• In 1890 – American Sioux Indian Chief Sitting Bull and 11 other tribe members were killed in Grand River, SD, during an incident with Indian police working for the U.S. government.
  • In 1925 – The third Madison Square Gardens opened.
  • In 1933 – The Twenty-first Amendment to the Constitution went into effect. Ratified on December 5 of the same year, the amendment repealed the prohibition on alcohol in the United States which had come into force on January 17, 1920, when the 18th amendment took effect.
  • In 1938 – President Franklin D. Roosevelt presided over the ground-breaking ceremonies for the Jefferson Memorial in Washington, DC.
  • In 1939 – The classic movie “Gone With the Wind,”  premiered at Loew’s Grand Theater in Atlanta. The award-winning film was adapted from the Pulitzer winner Margaret Mitchell’s book by the same name.
  • In 1941 – President Franklin D. Roosevelt signed into practice Bill of Rights Day.
  • In 1944 – A single-engine plane carrying U.S. Army Major Glenn Miller disappeared in thick fog over the English Channel while en route to Paris.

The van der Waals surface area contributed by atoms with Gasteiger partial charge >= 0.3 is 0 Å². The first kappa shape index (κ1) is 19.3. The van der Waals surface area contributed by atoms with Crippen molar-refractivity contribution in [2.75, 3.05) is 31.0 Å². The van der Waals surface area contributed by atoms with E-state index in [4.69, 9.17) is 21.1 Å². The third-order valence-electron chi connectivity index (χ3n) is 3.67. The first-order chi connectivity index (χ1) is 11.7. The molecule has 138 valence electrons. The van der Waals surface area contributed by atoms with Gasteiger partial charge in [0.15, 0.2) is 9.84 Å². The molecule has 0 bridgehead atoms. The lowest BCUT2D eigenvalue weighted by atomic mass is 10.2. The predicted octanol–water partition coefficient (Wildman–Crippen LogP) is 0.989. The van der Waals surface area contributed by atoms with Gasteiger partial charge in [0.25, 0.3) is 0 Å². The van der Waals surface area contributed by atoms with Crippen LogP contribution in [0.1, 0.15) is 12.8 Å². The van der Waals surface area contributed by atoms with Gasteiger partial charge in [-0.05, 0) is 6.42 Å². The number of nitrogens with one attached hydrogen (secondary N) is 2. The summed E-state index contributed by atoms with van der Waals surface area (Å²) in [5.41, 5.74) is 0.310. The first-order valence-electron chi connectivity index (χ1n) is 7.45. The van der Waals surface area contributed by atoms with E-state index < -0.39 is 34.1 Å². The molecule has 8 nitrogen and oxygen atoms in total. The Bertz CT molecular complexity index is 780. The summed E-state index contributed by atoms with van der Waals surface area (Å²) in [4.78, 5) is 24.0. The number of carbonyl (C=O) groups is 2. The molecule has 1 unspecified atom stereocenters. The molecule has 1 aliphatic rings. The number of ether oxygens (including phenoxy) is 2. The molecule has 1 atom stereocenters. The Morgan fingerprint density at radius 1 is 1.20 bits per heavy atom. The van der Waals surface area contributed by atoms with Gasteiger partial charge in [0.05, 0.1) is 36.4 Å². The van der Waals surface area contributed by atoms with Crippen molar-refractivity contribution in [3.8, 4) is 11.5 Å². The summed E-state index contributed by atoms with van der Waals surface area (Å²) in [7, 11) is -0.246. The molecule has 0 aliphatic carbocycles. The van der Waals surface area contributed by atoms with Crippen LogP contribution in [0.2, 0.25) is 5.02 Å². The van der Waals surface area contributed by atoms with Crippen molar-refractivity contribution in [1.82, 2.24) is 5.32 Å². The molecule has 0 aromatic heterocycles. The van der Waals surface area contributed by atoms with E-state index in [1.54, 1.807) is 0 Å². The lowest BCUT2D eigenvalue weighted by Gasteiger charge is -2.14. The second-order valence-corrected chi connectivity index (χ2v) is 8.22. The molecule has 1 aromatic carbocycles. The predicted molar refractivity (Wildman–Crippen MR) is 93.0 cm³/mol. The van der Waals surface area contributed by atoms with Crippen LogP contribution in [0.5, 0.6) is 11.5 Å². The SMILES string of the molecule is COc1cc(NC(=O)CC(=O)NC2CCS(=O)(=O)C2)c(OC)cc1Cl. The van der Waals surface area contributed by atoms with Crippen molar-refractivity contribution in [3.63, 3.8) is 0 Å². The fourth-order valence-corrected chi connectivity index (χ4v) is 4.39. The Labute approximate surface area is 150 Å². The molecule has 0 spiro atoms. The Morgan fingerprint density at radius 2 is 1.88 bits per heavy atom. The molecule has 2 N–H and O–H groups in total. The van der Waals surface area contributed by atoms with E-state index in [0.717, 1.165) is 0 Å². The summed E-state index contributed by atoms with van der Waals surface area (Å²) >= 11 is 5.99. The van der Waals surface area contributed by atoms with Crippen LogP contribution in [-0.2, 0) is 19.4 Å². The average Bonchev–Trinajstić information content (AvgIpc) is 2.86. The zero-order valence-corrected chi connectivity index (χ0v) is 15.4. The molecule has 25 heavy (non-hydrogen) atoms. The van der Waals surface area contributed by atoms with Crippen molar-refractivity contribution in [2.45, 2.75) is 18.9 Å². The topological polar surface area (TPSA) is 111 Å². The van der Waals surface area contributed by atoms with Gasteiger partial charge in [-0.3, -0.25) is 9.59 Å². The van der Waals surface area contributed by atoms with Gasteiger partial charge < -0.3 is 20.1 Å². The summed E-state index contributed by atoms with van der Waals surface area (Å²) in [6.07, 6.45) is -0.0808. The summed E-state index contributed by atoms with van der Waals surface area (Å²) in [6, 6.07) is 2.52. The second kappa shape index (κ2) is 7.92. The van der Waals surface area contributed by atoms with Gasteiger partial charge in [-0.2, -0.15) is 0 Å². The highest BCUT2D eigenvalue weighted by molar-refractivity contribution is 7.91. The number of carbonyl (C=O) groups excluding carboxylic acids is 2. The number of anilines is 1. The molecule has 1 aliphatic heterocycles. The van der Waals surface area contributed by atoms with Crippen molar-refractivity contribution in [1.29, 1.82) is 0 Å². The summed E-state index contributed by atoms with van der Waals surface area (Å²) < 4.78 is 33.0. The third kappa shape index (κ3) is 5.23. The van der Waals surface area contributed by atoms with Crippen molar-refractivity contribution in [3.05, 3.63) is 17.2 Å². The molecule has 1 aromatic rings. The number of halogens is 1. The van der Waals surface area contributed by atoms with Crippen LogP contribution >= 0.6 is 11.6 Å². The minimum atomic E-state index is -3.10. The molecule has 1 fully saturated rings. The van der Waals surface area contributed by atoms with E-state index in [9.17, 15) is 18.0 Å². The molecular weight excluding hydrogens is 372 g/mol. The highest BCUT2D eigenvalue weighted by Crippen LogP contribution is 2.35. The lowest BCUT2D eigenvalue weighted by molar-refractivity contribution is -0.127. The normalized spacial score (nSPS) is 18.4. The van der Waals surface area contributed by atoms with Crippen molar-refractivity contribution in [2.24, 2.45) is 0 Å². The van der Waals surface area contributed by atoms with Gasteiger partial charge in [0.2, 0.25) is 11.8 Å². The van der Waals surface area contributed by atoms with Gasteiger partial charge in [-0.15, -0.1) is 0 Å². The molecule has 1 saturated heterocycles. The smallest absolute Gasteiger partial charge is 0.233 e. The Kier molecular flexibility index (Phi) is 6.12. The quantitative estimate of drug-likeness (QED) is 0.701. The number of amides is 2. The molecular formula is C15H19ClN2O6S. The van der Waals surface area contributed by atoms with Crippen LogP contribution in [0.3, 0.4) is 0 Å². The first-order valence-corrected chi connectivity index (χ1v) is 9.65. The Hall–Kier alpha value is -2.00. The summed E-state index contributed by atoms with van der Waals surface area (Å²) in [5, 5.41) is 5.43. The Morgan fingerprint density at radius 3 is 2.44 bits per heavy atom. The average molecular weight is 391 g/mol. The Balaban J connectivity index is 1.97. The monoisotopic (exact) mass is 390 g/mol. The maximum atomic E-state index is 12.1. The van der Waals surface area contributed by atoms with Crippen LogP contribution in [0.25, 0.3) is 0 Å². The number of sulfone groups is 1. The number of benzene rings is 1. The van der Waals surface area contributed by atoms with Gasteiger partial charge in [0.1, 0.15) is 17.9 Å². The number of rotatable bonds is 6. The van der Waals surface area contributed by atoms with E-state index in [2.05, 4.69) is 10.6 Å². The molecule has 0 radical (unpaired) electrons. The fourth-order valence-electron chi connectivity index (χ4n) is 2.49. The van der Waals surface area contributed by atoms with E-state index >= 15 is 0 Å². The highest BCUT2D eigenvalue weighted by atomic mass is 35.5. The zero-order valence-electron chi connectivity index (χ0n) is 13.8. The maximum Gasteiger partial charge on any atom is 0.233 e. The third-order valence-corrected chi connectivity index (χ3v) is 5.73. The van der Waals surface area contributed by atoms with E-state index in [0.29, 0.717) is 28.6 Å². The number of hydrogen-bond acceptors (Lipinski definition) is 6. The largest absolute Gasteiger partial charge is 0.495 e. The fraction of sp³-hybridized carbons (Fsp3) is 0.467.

• In 1944 – Dr. R. Townley Paton and a small group of doctors laid the groundwork for the Eye-Bank for Sight Restoration.
  • In 1961 – Former Nazi official Adolf Eichmann was sentenced to death in Jerusalem by an Israeli court. He had been tried on charges of organizing the deportation of Jews to concentration camps.
  • In 1961 – The United Nations General Assembly voted against a Soviet proposal to admit Communist China as a member.
  • In 1964 – Canada’s House of Commons approved a newly designed flag thereby dropping the Canadian “Red Ensign” flag.
  • In 1965 – Two U.S. manned spacecraft, Gemini 6 and Gemini 7, maneuvered within 10 feet of each other while in orbit around the Earth.